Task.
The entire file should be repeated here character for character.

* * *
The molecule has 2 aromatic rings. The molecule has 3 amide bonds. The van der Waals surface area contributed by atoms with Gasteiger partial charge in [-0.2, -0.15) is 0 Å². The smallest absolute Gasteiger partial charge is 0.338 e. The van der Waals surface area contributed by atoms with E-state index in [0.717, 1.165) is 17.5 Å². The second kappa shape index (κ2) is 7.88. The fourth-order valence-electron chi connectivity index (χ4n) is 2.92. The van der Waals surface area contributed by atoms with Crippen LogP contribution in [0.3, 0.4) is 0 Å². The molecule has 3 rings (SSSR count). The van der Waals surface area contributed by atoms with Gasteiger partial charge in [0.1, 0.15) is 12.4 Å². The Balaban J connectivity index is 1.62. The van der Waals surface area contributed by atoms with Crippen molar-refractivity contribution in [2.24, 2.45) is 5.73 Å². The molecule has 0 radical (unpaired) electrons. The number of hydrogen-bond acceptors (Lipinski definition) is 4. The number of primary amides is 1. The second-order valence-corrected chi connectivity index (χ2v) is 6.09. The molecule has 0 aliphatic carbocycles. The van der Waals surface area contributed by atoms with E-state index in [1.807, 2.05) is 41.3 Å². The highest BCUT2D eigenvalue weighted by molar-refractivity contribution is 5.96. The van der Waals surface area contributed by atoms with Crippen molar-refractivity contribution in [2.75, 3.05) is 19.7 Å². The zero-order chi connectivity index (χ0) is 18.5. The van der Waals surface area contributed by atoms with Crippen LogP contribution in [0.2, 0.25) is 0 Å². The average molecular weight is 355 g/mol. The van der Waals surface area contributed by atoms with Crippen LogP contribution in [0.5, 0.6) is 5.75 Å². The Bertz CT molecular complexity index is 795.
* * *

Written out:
The molecule has 2 aromatic rings. The molecule has 3 amide bonds. The van der Waals surface area contributed by atoms with Gasteiger partial charge in [-0.2, -0.15) is 0 Å². The smallest absolute Gasteiger partial charge is 0.338 e. The van der Waals surface area contributed by atoms with E-state index in [0.717, 1.165) is 17.5 Å². The second kappa shape index (κ2) is 7.88. The fourth-order valence-electron chi connectivity index (χ4n) is 2.92. The van der Waals surface area contributed by atoms with Crippen LogP contribution in [0.3, 0.4) is 0 Å². The molecule has 3 rings (SSSR count). The van der Waals surface area contributed by atoms with Gasteiger partial charge in [0.1, 0.15) is 12.4 Å². The Balaban J connectivity index is 1.62. The van der Waals surface area contributed by atoms with Crippen molar-refractivity contribution in [2.24, 2.45) is 5.73 Å². The molecule has 0 radical (unpaired) electrons. The number of hydrogen-bond acceptors (Lipinski definition) is 4. The number of primary amides is 1. The second-order valence-corrected chi connectivity index (χ2v) is 6.09. The molecule has 0 aliphatic carbocycles. The van der Waals surface area contributed by atoms with E-state index in [1.807, 2.05) is 41.3 Å². The highest BCUT2D eigenvalue weighted by molar-refractivity contribution is 5.96. The van der Waals surface area contributed by atoms with Crippen molar-refractivity contribution in [2.75, 3.05) is 19.7 Å². The zero-order chi connectivity index (χ0) is 18.5. The van der Waals surface area contributed by atoms with Crippen LogP contribution in [0.2, 0.25) is 0 Å². The average molecular weight is 355 g/mol. The van der Waals surface area contributed by atoms with Crippen LogP contribution in [0.5, 0.6) is 5.75 Å². The Bertz CT molecular complexity index is 795.